Pilate washes his hands

Pilate washes his hands

Questions for Bible study groups

  1. What detail has the artist added to emphasize Jesus’ helplessness as he faces Pilate?
  2. The painting shows the wife of Pontius Pilate standing behind him, whispering into his ear. How did she try to warn him?
  3. Was it a good thing, that Pilate ignored his wife’s warning?

Painting of Jesus and Pontius Pilate

When he (Pilate) was seated on the judgment seat, his wife sent to him, saying, ‘Have nothing to do with that just man: for I have suffered many things this day in a dream because of him . . .’ When Pilate saw that he could prevail nothing . . . he took water, and washed his hands before the multitude, saying, I am innocent of the blood of this just person (Matthew 27: I9, 24).

Surrounded by soldiers but unbowed, Christ awaits Pilate’s decision. His wrists are bound and the long sleeves of his blue robe cover his hands, so that he appears entirely helpless.

Pilate holds his hands over a golden basin as a servant pours water over them from a jug — a public disclaimer of responsibility. His lovely wife, who has failed to persuade him to save the prisoner, leans out from behind the throne.

Rabanus Maurus presenting his thesis to Archbishop Otgar of Mainz

Rabanus Maurus presenting his thesis to Archbishop Otgar of Mainz

Medieval authors, following Rabanus Maurus, envisaged Pilate’s wife as a tool of the devil, who sent her a dream in a last effort to prevent Christ’s death on the cross and thus to thwart the plan of salvation.

The artist of the Book of Hours has again given Pilate a hat that looks like an exotic tasselled bloom. Is it meant to show him as effete? The whole picture seems flowery, with its array of bright red, pink, pale green, and warm brown lighted in golden yellow.

Herman’s flat-faced men have their habitual brutish look. In their company the malevolent old man in a rose and white mantle intently watching the scene is exceptionally expressive.

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The wife of Pilate

The road to Calvary

Barabbas or Jesus?

Barabbas or Jesus? The Book of Hours

Painting of Pontius Pilate and the crowd

Pontius Pilate offers the crowd a choice: Jesus or Barabbas. From the Book of Hours of the French nobleman the Duc de Berry

Questions for Bible study groups

  • How did the artist depict Pontius Pilate? Was it historically accurate? Does it matter?
  • Why couldn’t the Jewish people go into Pilate’s judgement hall?
  • Who is watching from a barred window?

Pilate, in a curving hat and safely standing well above the hoi-polloi, addresses the Jewish crowd, offering in accordance with custom to release one prisoner at Passover. They ask not for Christ but Barabbas.

One dramatic man at the center, arm flung up in excitement, has his back to us, his focus entirely on Pilate.

Since the Jews could not enter Pilate’s judgment hall before the Passover for fear of ritual defilement, the governor speaks from a high exterior pulpit. To accommodate it part of the ivy border has been erased.

At the barred prison window (right) there are two faced – the criminals who will share crucifixion with Christ.

Pontius Pilate offers the people a choice: Jesus or Barabbas. Book of Hours, Duc de Berry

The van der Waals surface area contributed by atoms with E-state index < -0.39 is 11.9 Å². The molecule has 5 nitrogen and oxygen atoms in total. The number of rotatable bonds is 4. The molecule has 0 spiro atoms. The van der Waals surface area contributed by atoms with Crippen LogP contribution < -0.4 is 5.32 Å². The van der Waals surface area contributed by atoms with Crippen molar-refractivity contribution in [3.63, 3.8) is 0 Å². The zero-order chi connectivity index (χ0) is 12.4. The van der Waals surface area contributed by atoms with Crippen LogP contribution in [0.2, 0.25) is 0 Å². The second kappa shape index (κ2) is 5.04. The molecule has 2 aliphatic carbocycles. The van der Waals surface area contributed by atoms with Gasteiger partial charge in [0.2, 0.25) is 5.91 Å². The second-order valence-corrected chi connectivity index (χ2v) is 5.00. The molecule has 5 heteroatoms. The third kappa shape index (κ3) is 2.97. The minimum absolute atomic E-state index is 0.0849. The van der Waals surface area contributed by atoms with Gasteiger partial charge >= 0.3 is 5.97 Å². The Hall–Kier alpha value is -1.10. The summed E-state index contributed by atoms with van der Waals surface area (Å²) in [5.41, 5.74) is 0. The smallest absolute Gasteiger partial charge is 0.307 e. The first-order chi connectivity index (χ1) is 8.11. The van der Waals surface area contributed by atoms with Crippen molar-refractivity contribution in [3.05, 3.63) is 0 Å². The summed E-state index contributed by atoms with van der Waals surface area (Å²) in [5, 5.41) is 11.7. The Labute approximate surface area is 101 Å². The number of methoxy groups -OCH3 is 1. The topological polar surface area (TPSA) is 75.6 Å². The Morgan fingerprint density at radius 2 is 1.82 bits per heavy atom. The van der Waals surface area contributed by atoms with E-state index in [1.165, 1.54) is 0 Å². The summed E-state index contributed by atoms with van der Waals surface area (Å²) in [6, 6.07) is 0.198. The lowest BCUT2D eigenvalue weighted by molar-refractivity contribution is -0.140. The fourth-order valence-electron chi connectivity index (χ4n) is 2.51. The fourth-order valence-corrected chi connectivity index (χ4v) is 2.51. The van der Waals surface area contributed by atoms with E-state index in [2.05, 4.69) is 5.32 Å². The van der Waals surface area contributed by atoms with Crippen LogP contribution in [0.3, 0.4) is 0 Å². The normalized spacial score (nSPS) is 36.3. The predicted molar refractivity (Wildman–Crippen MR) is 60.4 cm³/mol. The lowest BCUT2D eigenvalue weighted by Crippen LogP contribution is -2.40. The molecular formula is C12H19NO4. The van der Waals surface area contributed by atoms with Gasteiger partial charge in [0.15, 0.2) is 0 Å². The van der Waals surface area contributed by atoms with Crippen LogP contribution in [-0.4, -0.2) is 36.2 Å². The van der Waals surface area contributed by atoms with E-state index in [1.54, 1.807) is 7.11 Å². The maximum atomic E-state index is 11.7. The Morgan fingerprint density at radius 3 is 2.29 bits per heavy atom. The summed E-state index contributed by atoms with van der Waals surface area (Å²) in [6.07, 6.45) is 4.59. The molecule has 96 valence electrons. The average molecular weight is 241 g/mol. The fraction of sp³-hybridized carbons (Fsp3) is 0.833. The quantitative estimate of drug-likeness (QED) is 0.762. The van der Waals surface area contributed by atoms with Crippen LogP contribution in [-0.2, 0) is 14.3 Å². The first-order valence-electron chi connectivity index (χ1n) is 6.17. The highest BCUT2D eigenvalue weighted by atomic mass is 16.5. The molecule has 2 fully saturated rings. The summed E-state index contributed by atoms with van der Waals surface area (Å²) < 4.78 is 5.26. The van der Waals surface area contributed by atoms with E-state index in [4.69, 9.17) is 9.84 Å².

Pontius Pilate offers the people a choice: Jesus or Barabbas. Book of Hours, Duc de Berry

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Paintings of the Passion of Jesus

Joseph’s story

Jesus & Pilate

Jesus before Pontius Pilate, painting

Questions for Bible study groups

  1. How does the artist show the ruthless power of Pontius Pilate?
  2. What clues can you pick up as to the time of day, the mood of the hearing, and the impatience of Pilate?

Painting of Jesus before Pilate

A kneeling soldier eagerly repeats the accusations to the Roman governor, who sits on a throne like that of Caiaphas’ – clearly linking the two men, one Jewish, the other Roman, in complicity. Pilate holds the sword of authority, just as Caiaphas did.

Pilate raises an admonitory finger before Christ, who is held in the grasp of mailed fists. Jesus’ face seems to have been flattened: is this just damage to the paint, or is it meant to suggest the buffeting Jesus has already undergone at the hands of the soldiers?

A priestly adviser to Pilate covers his mouth with his hand, as if to silence himself.

The confusion of the moment is conveyed by a banner that flutters over Jesus’ head. The burning taper reminds us that is is early morning, still almost dark. And there is even more darkness to come.

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More paintings of Jesus & Pilate

Jesus questioned by Caiaphas

Gospel text for this story

The road to Calvary


Jesus scourged by soldiers

Questions for Bible study groups

  1. How has the artist depicted the brutality of the beating/scourging of Jesus of Nazareth?
  2. What implements of torture are shown that the gospels do not mention?
  3. What is Jesus’ demeanor at this dreadful moment?

The flagellation of Jesus

A short officer, strutting like a cock, and two underlings wield scourges while a youth raises a birch high above his head. A kneeling assistant pulls on the rope that holds Christ to the column.

The painter’s oddly proportioned figure of Christ is more pathetic than noble, with its rivulets of blood coursing down Jesus’ almost naked body. Jesus’ head is bent in resignation.